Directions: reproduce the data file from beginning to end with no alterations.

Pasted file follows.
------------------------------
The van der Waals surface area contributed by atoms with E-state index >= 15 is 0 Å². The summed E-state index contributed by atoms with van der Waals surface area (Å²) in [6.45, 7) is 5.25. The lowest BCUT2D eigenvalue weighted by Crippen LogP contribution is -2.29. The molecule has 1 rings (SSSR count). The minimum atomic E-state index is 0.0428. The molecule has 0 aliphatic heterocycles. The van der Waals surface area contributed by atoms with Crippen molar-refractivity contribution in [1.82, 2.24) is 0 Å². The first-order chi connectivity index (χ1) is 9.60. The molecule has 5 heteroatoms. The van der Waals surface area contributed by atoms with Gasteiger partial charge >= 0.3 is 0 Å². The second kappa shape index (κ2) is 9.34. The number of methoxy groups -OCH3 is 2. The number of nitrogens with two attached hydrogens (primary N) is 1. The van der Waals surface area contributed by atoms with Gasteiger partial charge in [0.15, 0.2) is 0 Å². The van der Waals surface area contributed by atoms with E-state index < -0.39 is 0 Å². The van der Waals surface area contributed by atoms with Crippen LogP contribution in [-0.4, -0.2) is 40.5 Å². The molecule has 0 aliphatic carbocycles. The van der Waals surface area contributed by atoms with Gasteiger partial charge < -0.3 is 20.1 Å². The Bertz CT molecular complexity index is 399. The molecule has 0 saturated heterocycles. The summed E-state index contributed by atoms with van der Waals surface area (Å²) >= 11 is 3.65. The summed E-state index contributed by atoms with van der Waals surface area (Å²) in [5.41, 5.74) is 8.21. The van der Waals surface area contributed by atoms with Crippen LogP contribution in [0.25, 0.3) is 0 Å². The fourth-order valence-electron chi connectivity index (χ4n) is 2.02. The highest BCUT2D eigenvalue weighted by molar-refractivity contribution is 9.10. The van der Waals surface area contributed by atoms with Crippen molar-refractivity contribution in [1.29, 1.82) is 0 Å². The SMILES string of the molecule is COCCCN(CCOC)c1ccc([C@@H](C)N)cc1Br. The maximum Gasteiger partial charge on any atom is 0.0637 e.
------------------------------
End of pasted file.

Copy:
The van der Waals surface area contributed by atoms with E-state index >= 15 is 0 Å². The summed E-state index contributed by atoms with van der Waals surface area (Å²) in [6.45, 7) is 5.25. The lowest BCUT2D eigenvalue weighted by Crippen LogP contribution is -2.29. The molecule has 1 rings (SSSR count). The minimum atomic E-state index is 0.0428. The molecule has 0 aliphatic heterocycles. The van der Waals surface area contributed by atoms with Crippen molar-refractivity contribution in [1.82, 2.24) is 0 Å². The first-order chi connectivity index (χ1) is 9.60. The molecule has 5 heteroatoms. The van der Waals surface area contributed by atoms with Gasteiger partial charge >= 0.3 is 0 Å². The second kappa shape index (κ2) is 9.34. The number of methoxy groups -OCH3 is 2. The number of nitrogens with two attached hydrogens (primary N) is 1. The van der Waals surface area contributed by atoms with Gasteiger partial charge in [0.15, 0.2) is 0 Å². The van der Waals surface area contributed by atoms with E-state index < -0.39 is 0 Å². The van der Waals surface area contributed by atoms with Crippen LogP contribution in [-0.4, -0.2) is 40.5 Å². The molecule has 0 aliphatic carbocycles. The van der Waals surface area contributed by atoms with Gasteiger partial charge < -0.3 is 20.1 Å². The Bertz CT molecular complexity index is 399. The molecule has 0 saturated heterocycles. The summed E-state index contributed by atoms with van der Waals surface area (Å²) >= 11 is 3.65. The summed E-state index contributed by atoms with van der Waals surface area (Å²) in [5.41, 5.74) is 8.21. The van der Waals surface area contributed by atoms with Crippen LogP contribution in [0.25, 0.3) is 0 Å². The fourth-order valence-electron chi connectivity index (χ4n) is 2.02. The highest BCUT2D eigenvalue weighted by molar-refractivity contribution is 9.10. The van der Waals surface area contributed by atoms with Crippen molar-refractivity contribution in [1.29, 1.82) is 0 Å². The SMILES string of the molecule is COCCCN(CCOC)c1ccc([C@@H](C)N)cc1Br. The maximum Gasteiger partial charge on any atom is 0.0637 e.